Can Business Schools Tackle Poverty?

The Stanford Graduate School of Business recently announced that, with a $150 million donation, it will launch a new institute that will help alleviate poverty. Called the “Institute for Innovation in Developing Economies,” its aim is to develop research that can help business leaders innovate products and services that will build infrastructure and economic growth, which, according to the school’s website, will help relieve poverty in developing countries.

While relieving poverty may seem like a lofty goal, it might also be based on good business sense. Globalization and increased economic activity in developing countries have created and expanded markets for international business in ways that will play out for years to come. For example, a recent population report released by Goldman Sachs speculated that, because of explosive growth and continuing development in China, the Chinese middle class may be four times as large as America’s by 2030, and will undoubtedly represent a huge business market. It would be logical to assume that efforts to minimize or alleviate poverty elsewhere could generate a whole new class of consumers and associated business opportunities.

Of course, some socially-minded business entrepreneurs are already tuning into the idea that business ventures that create growth can also help impoverished people in different parts of the world. Successful implementation of microfinance lending, for example, can help create jobs and spur life-changing innovations for many people, all while creating economic growth.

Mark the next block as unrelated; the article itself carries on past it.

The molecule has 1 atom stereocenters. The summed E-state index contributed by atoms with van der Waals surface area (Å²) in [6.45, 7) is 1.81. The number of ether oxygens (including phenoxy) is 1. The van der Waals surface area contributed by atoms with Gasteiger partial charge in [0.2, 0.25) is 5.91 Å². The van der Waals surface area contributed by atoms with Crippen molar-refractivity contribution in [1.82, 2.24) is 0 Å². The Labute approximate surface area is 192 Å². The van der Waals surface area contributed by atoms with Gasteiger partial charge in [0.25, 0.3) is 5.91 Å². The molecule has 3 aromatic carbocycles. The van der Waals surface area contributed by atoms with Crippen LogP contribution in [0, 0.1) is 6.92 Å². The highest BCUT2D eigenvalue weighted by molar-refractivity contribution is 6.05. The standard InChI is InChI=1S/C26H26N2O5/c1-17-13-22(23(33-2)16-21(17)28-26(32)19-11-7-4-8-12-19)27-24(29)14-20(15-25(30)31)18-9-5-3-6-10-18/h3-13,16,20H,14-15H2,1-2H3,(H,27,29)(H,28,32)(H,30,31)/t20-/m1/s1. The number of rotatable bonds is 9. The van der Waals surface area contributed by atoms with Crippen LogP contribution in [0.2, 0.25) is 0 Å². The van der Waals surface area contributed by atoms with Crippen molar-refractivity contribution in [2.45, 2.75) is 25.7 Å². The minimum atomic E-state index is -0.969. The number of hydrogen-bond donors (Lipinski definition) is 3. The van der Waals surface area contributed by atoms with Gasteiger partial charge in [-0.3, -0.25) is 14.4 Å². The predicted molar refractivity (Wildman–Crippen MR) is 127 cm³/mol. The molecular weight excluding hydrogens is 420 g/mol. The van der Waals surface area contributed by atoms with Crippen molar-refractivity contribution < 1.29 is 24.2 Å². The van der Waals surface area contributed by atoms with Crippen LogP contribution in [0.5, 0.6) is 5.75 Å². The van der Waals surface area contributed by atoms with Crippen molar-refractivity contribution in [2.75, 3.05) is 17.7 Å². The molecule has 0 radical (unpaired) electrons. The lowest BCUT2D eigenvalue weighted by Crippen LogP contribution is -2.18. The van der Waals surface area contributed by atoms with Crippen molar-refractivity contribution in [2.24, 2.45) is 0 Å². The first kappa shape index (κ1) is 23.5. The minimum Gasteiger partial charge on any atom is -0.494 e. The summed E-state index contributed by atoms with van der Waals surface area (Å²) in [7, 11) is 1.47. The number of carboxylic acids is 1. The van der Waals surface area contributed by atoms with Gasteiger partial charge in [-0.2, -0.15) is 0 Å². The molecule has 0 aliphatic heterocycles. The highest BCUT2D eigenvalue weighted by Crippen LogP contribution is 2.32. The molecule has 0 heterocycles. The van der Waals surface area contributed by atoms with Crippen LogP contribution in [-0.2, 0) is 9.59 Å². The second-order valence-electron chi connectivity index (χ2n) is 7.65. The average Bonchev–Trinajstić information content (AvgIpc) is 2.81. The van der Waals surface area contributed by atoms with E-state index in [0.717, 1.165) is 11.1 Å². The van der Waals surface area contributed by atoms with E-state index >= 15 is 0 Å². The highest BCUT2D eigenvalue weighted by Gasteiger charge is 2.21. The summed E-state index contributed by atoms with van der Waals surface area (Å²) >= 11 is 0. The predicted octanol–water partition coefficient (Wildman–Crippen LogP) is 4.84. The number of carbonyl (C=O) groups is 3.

And Stanford’s plan is also only the latest of similar business school-sponsored measures. In 1993, for example, Harvard Business School (HBS) founded its Social Enterprise Initiative, whose mission is partly based on the idea that “academic conferences, field-based research, and course development efforts at HBS have generated knowledge focused on the role that business and business-like approaches can play in alleviating poverty,” according to the initiative’s website. Similarly, the Skoll Centre for Social Entrepreneurship at the University of Oxford’s Saïd Business School aims to “market-driven approaches aimed at finding solutions to poverty and environmental deterioration.”

For more on Stanford’s Institute for Innovation in Developing Economies, you can watch this video on its purpose and background:

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